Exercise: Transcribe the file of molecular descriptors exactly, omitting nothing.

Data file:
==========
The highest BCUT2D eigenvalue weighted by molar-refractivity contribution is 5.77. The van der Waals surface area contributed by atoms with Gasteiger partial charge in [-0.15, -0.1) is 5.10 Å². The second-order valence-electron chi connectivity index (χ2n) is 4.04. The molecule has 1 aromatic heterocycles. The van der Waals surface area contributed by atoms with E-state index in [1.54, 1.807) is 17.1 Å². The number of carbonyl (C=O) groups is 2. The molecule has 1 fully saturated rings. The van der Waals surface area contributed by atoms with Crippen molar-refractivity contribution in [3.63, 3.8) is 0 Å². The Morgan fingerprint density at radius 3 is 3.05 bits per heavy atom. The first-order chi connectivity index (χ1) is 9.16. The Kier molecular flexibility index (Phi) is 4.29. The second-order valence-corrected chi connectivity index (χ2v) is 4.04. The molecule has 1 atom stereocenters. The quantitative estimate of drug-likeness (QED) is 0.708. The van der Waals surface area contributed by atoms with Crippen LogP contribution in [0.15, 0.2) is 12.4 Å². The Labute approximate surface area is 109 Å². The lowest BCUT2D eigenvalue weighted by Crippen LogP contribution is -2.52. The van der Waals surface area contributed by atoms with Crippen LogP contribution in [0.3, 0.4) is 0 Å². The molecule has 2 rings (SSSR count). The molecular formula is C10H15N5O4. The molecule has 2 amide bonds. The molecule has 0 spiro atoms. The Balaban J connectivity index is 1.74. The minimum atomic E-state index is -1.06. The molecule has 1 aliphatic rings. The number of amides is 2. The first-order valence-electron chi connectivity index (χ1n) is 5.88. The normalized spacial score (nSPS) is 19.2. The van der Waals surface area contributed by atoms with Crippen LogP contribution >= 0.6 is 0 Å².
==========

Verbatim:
The highest BCUT2D eigenvalue weighted by molar-refractivity contribution is 5.77. The van der Waals surface area contributed by atoms with Gasteiger partial charge in [-0.15, -0.1) is 5.10 Å². The second-order valence-electron chi connectivity index (χ2n) is 4.04. The molecule has 1 aromatic heterocycles. The van der Waals surface area contributed by atoms with E-state index in [1.54, 1.807) is 17.1 Å². The number of carbonyl (C=O) groups is 2. The molecule has 1 fully saturated rings. The van der Waals surface area contributed by atoms with Crippen molar-refractivity contribution in [3.63, 3.8) is 0 Å². The Morgan fingerprint density at radius 3 is 3.05 bits per heavy atom. The first-order chi connectivity index (χ1) is 9.16. The Kier molecular flexibility index (Phi) is 4.29. The second-order valence-corrected chi connectivity index (χ2v) is 4.04. The molecule has 1 atom stereocenters. The quantitative estimate of drug-likeness (QED) is 0.708. The van der Waals surface area contributed by atoms with Crippen LogP contribution in [0.15, 0.2) is 12.4 Å². The Labute approximate surface area is 109 Å². The lowest BCUT2D eigenvalue weighted by Crippen LogP contribution is -2.52. The van der Waals surface area contributed by atoms with Crippen LogP contribution in [0.3, 0.4) is 0 Å². The molecule has 2 rings (SSSR count). The molecular formula is C10H15N5O4. The molecule has 2 amide bonds. The molecule has 0 spiro atoms. The Balaban J connectivity index is 1.74. The minimum atomic E-state index is -1.06. The molecule has 1 aliphatic rings. The number of amides is 2. The first-order valence-electron chi connectivity index (χ1n) is 5.88. The normalized spacial score (nSPS) is 19.2. The van der Waals surface area contributed by atoms with Crippen LogP contribution >= 0.6 is 0 Å².